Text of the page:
Technology | May 23, 2012

FDA Clears Smaller ICD From St. Jude Medical

Industry’s Smallest High-Energy Device Inspired by Input from Hundreds of Physicians

May 23, 2012 — St. Jude Medical Inc. announced U.S. Food and Drug Administration (FDA) approval of its Ellipse implantable cardioverter defibrillator (ICD). Designed with feedback from more than 200 physicians from around the world, the Ellipse ICD offers physicians unique design advancements, resulting in the industry’s smallest high-energy ICD.

The Ellipse ICD’s unique shape was conceptualized by physicians during focus groups where they crafted in clay their vision for the ideal device design. The physician-inspired shape is designed to increase patient comfort and physician ease-of-use. The angled header and rounded edges were designed to improve the way a lead wraps around the device once connected, which can result in a smaller incision and reduced pocket size for the device.

“The St. Jude Medical Ellipse ICD not only will streamline the implant procedure and improve patient comfort with its innovative design, but the device adds safety features with its new discrimination algorithms intended to minimize inappropriate shocks,” said Rahul N. Doshi, M.D., Fullerton Cardiovascular Medical Group Inc., Fullerton, Calif.

The Ellipse ICD features SecureSense RV lead noise discrimination, an algorithm that expands St. Jude Medical ShockGuard technology, differentiating lead noise (over-sensing of electrical signals) from true ventricular tachycardia (VT) or ventricular fibrillation (VF) episodes requiring therapy. The technology is expected to assist physicians by more proactively lowering the risk of lead-related complications through its ability to automatically withhold tachycardia therapy in the presence of lead noise.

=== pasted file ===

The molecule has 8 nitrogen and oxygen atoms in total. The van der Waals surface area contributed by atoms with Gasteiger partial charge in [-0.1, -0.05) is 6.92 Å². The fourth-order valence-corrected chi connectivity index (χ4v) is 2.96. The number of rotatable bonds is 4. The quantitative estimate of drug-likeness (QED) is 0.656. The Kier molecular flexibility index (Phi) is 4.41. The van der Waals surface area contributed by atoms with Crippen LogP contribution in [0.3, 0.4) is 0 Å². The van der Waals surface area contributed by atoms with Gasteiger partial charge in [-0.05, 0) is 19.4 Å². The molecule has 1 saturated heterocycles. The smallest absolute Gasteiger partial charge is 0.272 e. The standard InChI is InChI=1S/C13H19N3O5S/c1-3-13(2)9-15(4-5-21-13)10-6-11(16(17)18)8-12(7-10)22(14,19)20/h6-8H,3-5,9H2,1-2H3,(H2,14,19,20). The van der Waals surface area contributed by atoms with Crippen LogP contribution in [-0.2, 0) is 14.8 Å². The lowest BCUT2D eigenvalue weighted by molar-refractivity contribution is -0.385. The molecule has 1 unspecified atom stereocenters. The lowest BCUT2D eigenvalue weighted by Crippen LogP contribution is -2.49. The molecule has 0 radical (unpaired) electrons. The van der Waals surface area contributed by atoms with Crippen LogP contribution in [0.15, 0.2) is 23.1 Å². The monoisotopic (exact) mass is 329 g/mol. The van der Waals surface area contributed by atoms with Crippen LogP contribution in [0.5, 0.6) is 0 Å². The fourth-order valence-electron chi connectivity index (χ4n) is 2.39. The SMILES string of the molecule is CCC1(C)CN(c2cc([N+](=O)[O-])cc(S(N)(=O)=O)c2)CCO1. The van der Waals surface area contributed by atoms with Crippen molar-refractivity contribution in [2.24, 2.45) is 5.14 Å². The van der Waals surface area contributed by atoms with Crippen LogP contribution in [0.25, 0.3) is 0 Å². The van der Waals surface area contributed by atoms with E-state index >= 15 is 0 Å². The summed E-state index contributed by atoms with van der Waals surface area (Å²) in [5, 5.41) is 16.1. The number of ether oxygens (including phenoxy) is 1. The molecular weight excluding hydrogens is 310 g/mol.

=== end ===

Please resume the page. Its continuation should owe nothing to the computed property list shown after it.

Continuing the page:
The Ellipse ICD is the smallest volume, high-voltage device on the market. It allows for 36 J in delivered energy, providing a downsized option without compromising on energy, longevity, safety or reliability. Similar to the Fortify Assura ICD, the Ellipse ICD adheres to the ISO DF4 connector specification, which reduces the number of connections between the defibrillation lead and the device. St. Jude Medical was the first manufacturer to offer DF4 technology in early 2009.

“We feel collaboration with physicians in regards to the planning and design of our devices is imperative in order to develop truly breakthrough technologies,” said Eric S. Fain, M.D., president of the St. Jude Medical Cardiac Rhythm Management Division. “With the launch of the Ellipse ICD and the Assura family of implantable defibrillators, St. Jude Medical is able to provide physicians with a complete portfolio of devices that meet the individualized needs of patients, and our customers’ needs for reliable, efficient technologies.”

The St. Jude Medical high-voltage portfolio is augmented by the Durata defibrillation lead, which has more than 10,000 leads actively monitored in prospective active registries and more than 27,000 patient years of data.

For more information: www.sjm.com

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Lucas Boersma, M.D., Ph.D., FESC, St.
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